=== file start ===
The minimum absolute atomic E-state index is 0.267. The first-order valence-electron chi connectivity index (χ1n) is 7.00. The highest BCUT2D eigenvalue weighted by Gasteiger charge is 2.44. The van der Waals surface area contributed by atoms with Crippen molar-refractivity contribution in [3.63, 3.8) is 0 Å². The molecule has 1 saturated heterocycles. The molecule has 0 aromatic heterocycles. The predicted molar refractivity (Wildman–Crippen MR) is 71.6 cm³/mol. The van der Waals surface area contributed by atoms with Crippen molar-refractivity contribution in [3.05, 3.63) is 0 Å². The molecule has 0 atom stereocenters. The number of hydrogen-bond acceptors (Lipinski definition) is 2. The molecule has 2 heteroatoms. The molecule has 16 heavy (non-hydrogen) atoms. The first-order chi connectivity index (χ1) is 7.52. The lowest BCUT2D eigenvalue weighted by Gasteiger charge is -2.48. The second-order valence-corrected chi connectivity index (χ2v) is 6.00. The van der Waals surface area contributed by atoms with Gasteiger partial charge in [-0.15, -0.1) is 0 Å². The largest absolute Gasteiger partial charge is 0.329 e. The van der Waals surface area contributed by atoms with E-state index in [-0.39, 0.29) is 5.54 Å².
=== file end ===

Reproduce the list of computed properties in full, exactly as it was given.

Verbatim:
The minimum absolute atomic E-state index is 0.267. The first-order valence-electron chi connectivity index (χ1n) is 7.00. The highest BCUT2D eigenvalue weighted by Gasteiger charge is 2.44. The van der Waals surface area contributed by atoms with Crippen molar-refractivity contribution in [3.63, 3.8) is 0 Å². The molecule has 1 saturated heterocycles. The molecule has 0 aromatic heterocycles. The predicted molar refractivity (Wildman–Crippen MR) is 71.6 cm³/mol. The van der Waals surface area contributed by atoms with Crippen molar-refractivity contribution in [3.05, 3.63) is 0 Å². The molecule has 0 atom stereocenters. The number of hydrogen-bond acceptors (Lipinski definition) is 2. The molecule has 2 heteroatoms. The molecule has 16 heavy (non-hydrogen) atoms. The first-order chi connectivity index (χ1) is 7.52. The lowest BCUT2D eigenvalue weighted by Gasteiger charge is -2.48. The second-order valence-corrected chi connectivity index (χ2v) is 6.00. The van der Waals surface area contributed by atoms with Gasteiger partial charge in [-0.15, -0.1) is 0 Å². The largest absolute Gasteiger partial charge is 0.329 e. The van der Waals surface area contributed by atoms with E-state index in [-0.39, 0.29) is 5.54 Å².